Trends in Risk Perceptions and Vaccination Intentions

A Longitudinal Study of the First Year of the H1N1 Pandemic

Published in: American Journal of Public Health, v. 102, no. 4, Apr. 2012, p. 672-679

Posted on on April 01, 2012

by Courtney A. Gidengil, Andrew M. Parker, Brian J. Zikmund-Fisher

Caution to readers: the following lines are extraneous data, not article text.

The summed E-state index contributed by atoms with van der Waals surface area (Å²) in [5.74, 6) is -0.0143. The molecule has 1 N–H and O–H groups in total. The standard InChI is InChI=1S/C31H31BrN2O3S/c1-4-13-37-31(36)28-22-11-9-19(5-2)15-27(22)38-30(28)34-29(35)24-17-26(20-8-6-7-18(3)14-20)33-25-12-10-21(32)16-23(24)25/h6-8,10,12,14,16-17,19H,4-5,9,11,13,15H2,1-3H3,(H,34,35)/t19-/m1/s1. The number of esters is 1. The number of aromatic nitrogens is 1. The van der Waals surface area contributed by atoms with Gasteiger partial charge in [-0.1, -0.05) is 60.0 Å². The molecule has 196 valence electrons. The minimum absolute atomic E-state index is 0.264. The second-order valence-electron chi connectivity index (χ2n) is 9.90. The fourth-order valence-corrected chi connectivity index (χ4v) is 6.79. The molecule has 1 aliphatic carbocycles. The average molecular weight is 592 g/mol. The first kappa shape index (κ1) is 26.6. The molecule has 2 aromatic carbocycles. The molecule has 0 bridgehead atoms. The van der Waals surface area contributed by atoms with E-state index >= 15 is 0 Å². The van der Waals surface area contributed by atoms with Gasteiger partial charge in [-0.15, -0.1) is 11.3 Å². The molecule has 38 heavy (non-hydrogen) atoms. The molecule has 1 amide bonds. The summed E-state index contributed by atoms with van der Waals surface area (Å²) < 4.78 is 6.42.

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OBJECTIVES: We sought to evaluate longitudinal trends in people's risk perceptions and vaccination intentions during the 2009 H1N1 pandemic. METHODS: We used data from 10 waves of a US national survey focusing on the H1N1 pandemic (administered between May 2009 and January 2010) to conduct a longitudinal analysis of adult respondents' risk perceptions and vaccination intentions. RESULTS: Self-reported perceived risk of becoming infected with H1N1 paralleled H1N1 activity throughout the pandemic's first year. However, intention to be vaccinated declined from 50% (May 2009) to 16% (January 2010) among those who remained unvaccinated (27% had been vaccinated by January 2010). Respondents who indicated that they had previously been vaccinated against seasonal influenza reported significantly higher H1N1 vaccination intentions than those who had not been vaccinated (67% vs 26%; P < .001). CONCLUSIONS: Reported intention to be vaccinated declined well before vaccine became available and decreased throughout the pandemic year. To the extent that prior vaccination for seasonal influenza vaccination is a strong correlate of H1N1 risk perceptions, encouraging seasonal influenza vaccination may benefit pandemic preparedness efforts.

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